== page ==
Lusaka born John Daka has made history by becoming the first Zambian to play in the National Football League in the USA when he signed with the Baltimore Ravens.
Daka finished fourth all-time at James Maddison University in sacks with 27.5, and also finished with 47.5 tackles for loss and six forced fumbles.
The Upper Marlboro, Maryland, native earned STATS FCS First Team All-American and AP Second Team All-American.
Writing on Twitter, Daka said, “Zambian people are a big family , it’s an honor to represent such great people.”
He also confirmed that he was born in Lusaka before migrating to the USA.
“Yes i was born in Lusaka for everyone asking,” he tweeted.
Daka put together an outstanding season as a senior in 2019.
He racked up 28 tackles for loss and led the FCS with 16.5 sacks.
Daka says he had an idea he would be joining the Ravens before the draft was even over.
“I knew they were very high on me so after like the 6th or 7th round, I had indication that I would rather just go to the Ravens…than go to a team that I am not really a fit for,” said Daka, who’s a native of Upper Marlboro, Maryland.
“So I just feel like I’m a perfect fit for the Ravens. I did have a good amount of calls during and after the draft but I knew I was going to the Ravens probably once round seven started.”
Just two years ago, Daka departed Bridgeforth Stadium uncertain whether he would play there again following the final home game of his sophomore season in 2017.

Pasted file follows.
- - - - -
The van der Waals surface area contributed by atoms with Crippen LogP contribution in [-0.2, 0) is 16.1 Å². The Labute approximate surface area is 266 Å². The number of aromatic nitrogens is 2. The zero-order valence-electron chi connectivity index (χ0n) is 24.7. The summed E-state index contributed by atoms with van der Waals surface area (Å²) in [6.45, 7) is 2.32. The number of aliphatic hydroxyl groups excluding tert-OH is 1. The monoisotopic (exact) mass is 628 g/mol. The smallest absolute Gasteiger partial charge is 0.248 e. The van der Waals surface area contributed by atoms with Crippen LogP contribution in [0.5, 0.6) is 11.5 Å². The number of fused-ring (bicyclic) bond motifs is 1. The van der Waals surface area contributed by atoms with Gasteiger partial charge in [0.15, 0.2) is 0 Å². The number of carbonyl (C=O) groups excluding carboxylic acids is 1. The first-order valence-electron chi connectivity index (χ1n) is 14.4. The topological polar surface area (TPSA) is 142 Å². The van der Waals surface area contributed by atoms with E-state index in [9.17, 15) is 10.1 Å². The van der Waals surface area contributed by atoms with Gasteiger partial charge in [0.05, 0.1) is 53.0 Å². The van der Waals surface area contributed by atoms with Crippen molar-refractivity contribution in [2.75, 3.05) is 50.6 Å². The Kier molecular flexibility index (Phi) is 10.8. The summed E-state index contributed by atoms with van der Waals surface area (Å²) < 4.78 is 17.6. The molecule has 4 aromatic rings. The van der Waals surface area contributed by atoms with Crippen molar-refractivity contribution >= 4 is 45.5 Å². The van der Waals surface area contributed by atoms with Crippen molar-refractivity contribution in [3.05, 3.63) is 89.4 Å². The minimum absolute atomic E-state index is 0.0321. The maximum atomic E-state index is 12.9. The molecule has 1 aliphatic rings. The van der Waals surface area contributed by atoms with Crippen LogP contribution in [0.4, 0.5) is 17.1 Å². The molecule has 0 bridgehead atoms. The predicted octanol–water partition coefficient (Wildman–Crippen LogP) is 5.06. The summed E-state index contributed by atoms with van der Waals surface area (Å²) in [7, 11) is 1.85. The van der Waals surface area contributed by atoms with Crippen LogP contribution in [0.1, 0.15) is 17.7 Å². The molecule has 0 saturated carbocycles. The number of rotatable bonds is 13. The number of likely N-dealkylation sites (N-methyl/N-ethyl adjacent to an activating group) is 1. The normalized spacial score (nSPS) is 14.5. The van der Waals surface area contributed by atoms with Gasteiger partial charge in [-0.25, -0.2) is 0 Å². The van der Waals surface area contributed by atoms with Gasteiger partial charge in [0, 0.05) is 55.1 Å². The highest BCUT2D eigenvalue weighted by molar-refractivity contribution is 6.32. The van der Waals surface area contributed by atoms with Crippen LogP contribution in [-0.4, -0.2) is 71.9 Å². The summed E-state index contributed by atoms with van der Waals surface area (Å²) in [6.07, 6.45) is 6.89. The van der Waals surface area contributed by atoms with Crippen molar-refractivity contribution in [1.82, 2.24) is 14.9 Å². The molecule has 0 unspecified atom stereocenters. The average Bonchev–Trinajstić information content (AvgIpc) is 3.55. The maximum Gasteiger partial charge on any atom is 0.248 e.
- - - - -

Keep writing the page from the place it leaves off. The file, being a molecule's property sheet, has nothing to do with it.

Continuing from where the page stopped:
Off-the-field circumstances, the specifics of which Daka declined to disclose other than to say they involved “just stuff I couldn’t really control,” had left him so disillusioned he considered giving up the sport.
“There were times when I didn’t even want to play college football anymore,” the record-setting defensive end said Tuesday in a telephone interview with the Washington Post revealing that he also thought strongly about transferring.
“I lost confidence in myself. I didn’t think I was good enough, so I think that’s the biggest barrier I’ve been through in my life personally. Even my family didn’t really know too much about what was going on because I didn’t want them to have that burden. The only people who on the daily knew what was going on were my teammates. They’re the reason why I’m here right now.”
Thanks in large part to their encouragement, Daka decided to remain with the Dukes.
Two years later, on a team that is two wins from the national championship, the senior defensive end holds JMU’s season record for sacks.
For Daka, that routine began in high school at Wise in Upper Marlboro, Md., where he was a first-team All-Met selection in 2015 after helping the undefeated Pumas win the 4A state championship. He also set the single-season record for sacks at Wise as a senior despite skipping football as a freshman to focus on basketball.
Daka, who is 6-foot-3 and 230 pounds, said he decided to concentrate on football because of his height disadvantage in basketball.
His relatively diminutive stature in part limited the football scholarship offers he received — until, that is, he began accumulating highlight-reel sacks, catching the attention of schools that initially had shown only passing interest.
By then, Daka had committed to James Madison and wasn’t about to spurn the program that had made his recruitment a priority rather than an afterthought.